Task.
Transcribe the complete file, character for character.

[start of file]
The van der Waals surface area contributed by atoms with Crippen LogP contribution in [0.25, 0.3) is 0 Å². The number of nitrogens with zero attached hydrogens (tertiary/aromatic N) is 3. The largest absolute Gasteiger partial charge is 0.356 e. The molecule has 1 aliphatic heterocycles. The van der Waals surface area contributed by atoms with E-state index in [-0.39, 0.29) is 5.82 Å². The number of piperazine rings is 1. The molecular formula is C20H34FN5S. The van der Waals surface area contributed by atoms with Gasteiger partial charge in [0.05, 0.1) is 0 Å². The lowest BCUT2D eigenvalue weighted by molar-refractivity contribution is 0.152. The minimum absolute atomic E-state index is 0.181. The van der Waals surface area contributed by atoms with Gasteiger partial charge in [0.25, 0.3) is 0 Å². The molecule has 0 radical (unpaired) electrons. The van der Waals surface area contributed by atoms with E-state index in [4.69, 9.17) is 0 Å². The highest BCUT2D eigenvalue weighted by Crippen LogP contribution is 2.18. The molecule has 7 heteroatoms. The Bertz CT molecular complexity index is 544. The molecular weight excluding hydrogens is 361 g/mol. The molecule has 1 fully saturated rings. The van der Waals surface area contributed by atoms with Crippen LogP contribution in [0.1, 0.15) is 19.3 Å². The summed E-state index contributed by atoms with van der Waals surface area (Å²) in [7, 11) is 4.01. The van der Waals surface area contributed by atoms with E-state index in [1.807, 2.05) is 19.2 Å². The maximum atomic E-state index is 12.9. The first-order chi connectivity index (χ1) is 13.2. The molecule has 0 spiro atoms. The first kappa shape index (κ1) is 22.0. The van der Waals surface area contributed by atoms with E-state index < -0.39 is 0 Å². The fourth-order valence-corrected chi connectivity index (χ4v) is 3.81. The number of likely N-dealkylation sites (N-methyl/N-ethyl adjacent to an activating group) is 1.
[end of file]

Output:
The van der Waals surface area contributed by atoms with Crippen LogP contribution in [0.25, 0.3) is 0 Å². The number of nitrogens with zero attached hydrogens (tertiary/aromatic N) is 3. The largest absolute Gasteiger partial charge is 0.356 e. The molecule has 1 aliphatic heterocycles. The van der Waals surface area contributed by atoms with E-state index in [-0.39, 0.29) is 5.82 Å². The number of piperazine rings is 1. The molecular formula is C20H34FN5S. The van der Waals surface area contributed by atoms with Gasteiger partial charge in [0.05, 0.1) is 0 Å². The lowest BCUT2D eigenvalue weighted by molar-refractivity contribution is 0.152. The minimum absolute atomic E-state index is 0.181. The van der Waals surface area contributed by atoms with Gasteiger partial charge in [0.25, 0.3) is 0 Å². The molecule has 0 radical (unpaired) electrons. The van der Waals surface area contributed by atoms with E-state index in [4.69, 9.17) is 0 Å². The highest BCUT2D eigenvalue weighted by Crippen LogP contribution is 2.18. The molecule has 7 heteroatoms. The Bertz CT molecular complexity index is 544. The molecular weight excluding hydrogens is 361 g/mol. The molecule has 1 fully saturated rings. The van der Waals surface area contributed by atoms with Crippen LogP contribution in [0.1, 0.15) is 19.3 Å². The summed E-state index contributed by atoms with van der Waals surface area (Å²) in [7, 11) is 4.01. The van der Waals surface area contributed by atoms with E-state index in [1.807, 2.05) is 19.2 Å². The maximum atomic E-state index is 12.9. The first-order chi connectivity index (χ1) is 13.2. The molecule has 0 spiro atoms. The first kappa shape index (κ1) is 22.0. The van der Waals surface area contributed by atoms with E-state index < -0.39 is 0 Å². The fourth-order valence-corrected chi connectivity index (χ4v) is 3.81. The number of likely N-dealkylation sites (N-methyl/N-ethyl adjacent to an activating group) is 1.